Dad, There’s No Need to Worry

I taught my World War II class at UMass-Boston in the Fall of 2021 and emerged with a sense of optimism and hope.

First, a little background.

Many of you who have been loyal and kind enough to follow my “author life” know that I’m proud of my dad’s service as a World War II Army veteran.  Tony Puleo was a Purple Heart recipient who served in both the European and Pacific theaters.  He was also immensely (albeit quietly) proud of his service, and in the late 1990s, when I was interviewing him and preparing to write his war memoirs for the family, he said to me more than once:  “Please make sure young people remember the Second World War, the sacrifices, the heroism, and what it meant to the world.  As time goes by, people tend to forget their history.  I’m worried that young people will forget.”

Dad died in January of 2009.  I spent the next several months designing from scratch a college-level World War II course, in his honor, that I taught at Suffolk University in the fall of that year.  After teaching at Suffolk for several semesters, I moved to UMass-Boston, where I’ve been thrilled to teach the course at my alma mater.  “World War II: The Global War” is an upper-level elective, attended mostly by juniors and seniors, but I’ve had numerous freshmen and sophomores in the class and they’ve done remarkably well.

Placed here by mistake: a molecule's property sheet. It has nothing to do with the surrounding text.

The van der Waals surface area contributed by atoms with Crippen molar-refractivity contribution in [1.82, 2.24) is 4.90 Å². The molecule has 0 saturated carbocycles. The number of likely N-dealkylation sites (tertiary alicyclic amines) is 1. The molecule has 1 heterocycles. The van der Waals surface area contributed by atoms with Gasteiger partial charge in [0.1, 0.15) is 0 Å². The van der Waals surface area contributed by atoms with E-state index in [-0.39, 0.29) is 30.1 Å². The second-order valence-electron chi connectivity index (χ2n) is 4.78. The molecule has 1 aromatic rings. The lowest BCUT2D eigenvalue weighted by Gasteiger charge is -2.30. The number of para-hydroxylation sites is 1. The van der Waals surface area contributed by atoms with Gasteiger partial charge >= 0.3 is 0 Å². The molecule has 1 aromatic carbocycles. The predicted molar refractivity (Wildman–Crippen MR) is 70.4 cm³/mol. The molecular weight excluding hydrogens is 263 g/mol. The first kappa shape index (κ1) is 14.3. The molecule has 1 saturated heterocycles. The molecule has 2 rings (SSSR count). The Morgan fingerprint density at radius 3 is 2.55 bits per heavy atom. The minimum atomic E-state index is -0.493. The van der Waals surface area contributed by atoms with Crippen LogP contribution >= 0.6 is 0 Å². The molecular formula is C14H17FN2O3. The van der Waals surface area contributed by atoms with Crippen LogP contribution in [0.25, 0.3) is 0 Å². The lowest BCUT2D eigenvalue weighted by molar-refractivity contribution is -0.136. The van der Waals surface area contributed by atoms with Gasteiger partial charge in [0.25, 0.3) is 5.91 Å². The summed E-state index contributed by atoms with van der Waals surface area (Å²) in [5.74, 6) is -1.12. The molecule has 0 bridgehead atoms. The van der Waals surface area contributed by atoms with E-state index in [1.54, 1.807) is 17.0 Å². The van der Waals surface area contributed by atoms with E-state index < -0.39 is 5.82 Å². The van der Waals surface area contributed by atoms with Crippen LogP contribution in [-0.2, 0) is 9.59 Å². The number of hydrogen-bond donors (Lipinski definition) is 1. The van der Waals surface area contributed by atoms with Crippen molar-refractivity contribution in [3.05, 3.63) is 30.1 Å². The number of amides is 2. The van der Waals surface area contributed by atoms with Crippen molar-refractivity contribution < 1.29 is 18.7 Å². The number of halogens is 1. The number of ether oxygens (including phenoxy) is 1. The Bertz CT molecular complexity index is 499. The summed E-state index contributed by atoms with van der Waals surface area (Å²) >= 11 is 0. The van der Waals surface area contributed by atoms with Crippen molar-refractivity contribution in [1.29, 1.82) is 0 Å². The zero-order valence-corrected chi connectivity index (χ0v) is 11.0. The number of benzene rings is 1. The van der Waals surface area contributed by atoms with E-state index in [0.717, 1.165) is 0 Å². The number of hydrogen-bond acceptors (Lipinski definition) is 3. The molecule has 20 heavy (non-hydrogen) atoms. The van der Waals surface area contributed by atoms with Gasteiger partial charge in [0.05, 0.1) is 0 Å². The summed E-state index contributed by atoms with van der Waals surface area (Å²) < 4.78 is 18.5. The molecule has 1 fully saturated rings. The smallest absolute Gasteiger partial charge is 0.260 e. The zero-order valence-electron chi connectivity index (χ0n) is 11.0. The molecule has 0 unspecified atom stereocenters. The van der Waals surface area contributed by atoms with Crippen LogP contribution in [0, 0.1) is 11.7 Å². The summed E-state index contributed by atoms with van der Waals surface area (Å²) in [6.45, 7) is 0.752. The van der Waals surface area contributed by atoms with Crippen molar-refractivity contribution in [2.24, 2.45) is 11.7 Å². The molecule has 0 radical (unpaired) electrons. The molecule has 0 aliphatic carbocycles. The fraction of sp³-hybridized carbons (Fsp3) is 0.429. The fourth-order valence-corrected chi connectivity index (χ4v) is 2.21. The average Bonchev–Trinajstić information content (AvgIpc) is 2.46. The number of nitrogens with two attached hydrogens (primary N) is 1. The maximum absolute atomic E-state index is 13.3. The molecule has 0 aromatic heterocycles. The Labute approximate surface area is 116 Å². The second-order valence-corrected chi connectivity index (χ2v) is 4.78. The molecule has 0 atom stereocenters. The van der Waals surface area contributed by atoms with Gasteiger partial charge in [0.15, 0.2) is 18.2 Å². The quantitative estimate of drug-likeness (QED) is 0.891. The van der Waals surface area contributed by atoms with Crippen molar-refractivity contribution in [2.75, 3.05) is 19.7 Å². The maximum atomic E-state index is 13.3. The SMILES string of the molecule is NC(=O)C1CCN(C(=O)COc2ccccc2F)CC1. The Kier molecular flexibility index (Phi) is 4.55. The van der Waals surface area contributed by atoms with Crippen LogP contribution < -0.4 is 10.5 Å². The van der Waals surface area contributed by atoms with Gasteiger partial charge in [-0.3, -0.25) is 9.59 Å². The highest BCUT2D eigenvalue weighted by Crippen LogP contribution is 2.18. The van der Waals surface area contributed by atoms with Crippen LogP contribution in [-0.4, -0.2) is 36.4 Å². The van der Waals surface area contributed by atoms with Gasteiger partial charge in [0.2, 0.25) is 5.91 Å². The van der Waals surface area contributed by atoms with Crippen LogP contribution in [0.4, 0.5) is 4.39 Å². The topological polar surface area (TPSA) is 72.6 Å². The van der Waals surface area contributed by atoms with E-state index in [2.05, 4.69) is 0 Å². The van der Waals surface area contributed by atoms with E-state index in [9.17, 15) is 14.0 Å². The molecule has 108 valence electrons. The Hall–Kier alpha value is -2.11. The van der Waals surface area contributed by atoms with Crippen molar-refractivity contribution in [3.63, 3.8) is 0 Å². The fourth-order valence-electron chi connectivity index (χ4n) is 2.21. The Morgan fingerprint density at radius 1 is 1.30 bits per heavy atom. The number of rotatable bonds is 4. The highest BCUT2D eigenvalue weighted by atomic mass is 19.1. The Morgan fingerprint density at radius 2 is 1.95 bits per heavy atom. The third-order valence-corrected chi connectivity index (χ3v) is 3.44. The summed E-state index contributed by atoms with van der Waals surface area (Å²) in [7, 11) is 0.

And that brings me to the hope and optimism part.  You’ve read and heard about the surveys as I have:  college students don’t know anything about history; ask them who fought in World War II and on which side, and you get blank stares; kids aren’t interested in anything that happened before they were born.

And on and on.

This past fall, my students debunked all of these canards.

I had a class full of engaged, interested students who worked hard, expressed thoughtful curiosity during discussions and demonstrated shrewd analysis in their papers and in-class exams.  These young people were truly interested in the Second World War.  It’s true that many had never studied it in high school – someday I’ll write a blog about that! – yet all of them knew the war’s scope on some level, that it was perhaps the largest and most all-consuming event in history, and each student wanted to know more.